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Native Witch Hazel

November 30th, 2009

The native witch hazel has been blooming for a while. It blooms much earlier and is less showy than it’s cultivated cousins. These photos were taken about a month ago.
Witch hazel is an understory tree, so it thrives in the woods or along the edges of the woods. It prefers the cool shady areas and with too much sun it will produce fewer blooms. These trees are located in the woods to side of our gardens. What a great plant it is since it blooms at this weird time. When the rest of the natural world is preparing for winter it bursts forth in radiant blooms, which will last into December.
Hamamelis virginiana was one of the first New World plants to be adopted for ornamental use by European horticulturists. As early as the mid-17th century, the plant was growing in private botanical collections in London. And it’s been a perennial favorite ever since. Witch-hazel has a rich history of use outside the garden setting. Traditionally, branches of H. virginiana were used as “divining rods” to locate underground sources of water. Also, extracts from the leaves, twigs, and bark were used to reduce inflammation, stop bleeding, and check secretions of the mucous membranes.
Since witch hazel usually blooms after most of the pollinators are gone, it doesn’t often produce seed. I think with the warm weather we’ve had this year, I may be able to find some seeds next year to plant along the edges of our woods.

What native shrubs or trees do you love?

Plant Spotlight: Mediterranean Pink Heather

March 11th, 2009

I have a few Mediterranean Pink Heather plants on my front hillside rock garden. The thing I love most about these carefree plants are the fact that they’re the first thing to bloom every year. They are blooming profusely right now. I do love this plant, it’s really nice to see something colorful in the garden right now.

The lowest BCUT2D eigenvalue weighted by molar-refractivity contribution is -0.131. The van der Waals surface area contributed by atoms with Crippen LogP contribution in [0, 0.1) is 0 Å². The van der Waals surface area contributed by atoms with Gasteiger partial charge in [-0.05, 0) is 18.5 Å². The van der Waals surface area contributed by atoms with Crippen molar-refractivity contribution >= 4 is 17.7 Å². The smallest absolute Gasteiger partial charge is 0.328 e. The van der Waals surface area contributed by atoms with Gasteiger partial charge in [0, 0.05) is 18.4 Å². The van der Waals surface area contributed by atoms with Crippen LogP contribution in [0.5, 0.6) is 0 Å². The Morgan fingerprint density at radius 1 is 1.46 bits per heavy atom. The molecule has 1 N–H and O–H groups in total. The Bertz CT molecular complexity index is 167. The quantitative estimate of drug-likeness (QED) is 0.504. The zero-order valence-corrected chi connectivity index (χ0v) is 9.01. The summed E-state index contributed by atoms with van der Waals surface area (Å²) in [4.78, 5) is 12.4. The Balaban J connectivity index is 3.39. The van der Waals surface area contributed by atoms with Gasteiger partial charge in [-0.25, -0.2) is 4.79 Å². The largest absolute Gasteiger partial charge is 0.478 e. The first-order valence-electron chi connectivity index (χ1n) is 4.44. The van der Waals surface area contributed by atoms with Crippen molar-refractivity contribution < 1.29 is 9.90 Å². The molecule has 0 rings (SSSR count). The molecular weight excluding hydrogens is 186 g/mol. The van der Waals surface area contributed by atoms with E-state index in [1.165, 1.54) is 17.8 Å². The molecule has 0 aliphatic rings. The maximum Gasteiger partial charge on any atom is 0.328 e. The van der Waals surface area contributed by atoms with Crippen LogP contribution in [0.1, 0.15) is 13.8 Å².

Plant Strengths: Sun loving drought tolerant plant; Scented blossom; Attracts wildlife to feed or nest; All round tough plant suitable for problem areas; Provides valuable winter interest; Evergreen foliage for all year round color and screening; Suitable for container growing; Suitable for exposed coastal planting; Attractive form or foliage for all year interest; Tolerates full sun and sandy, drought-prone soils; Tolerates cold exposed locations.

Is anything blooming in your gardens right now?

New Plants

June 25th, 2008

I planted 3 new plants today. All three of them are from Stepables. They have such great little plants! I have a few more varieties to plant, but I’ll just post the three I planted today. They are all chartreuse low-growing plants that are great for brightening up dark spots in your garden!

This Scotch moss has tiny white flower blooms (I’ll post one of those later). I planted this in an old birdbath and has a hole in it.

Here’s the information for Scotch Moss.

This small speedwell was planted at the base of the birdbath to brighten a little spot there.

Here’s the information for Golden Creeping Speedwell.

I also planted some Golden Creeping Jenny. I have heard it is invasive, but I planted it where I would love for it to take over, let’s hope it is!

Here’s the information for Creeping Jenny.

Reading & Watching

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This is a daily journal of my efforts to cultivate a more simple life, through local eating, gardening and so many other things. We used to live in a small suburban neighborhood Ohio but moved to 153 acres in Liberty, Maine in 2012.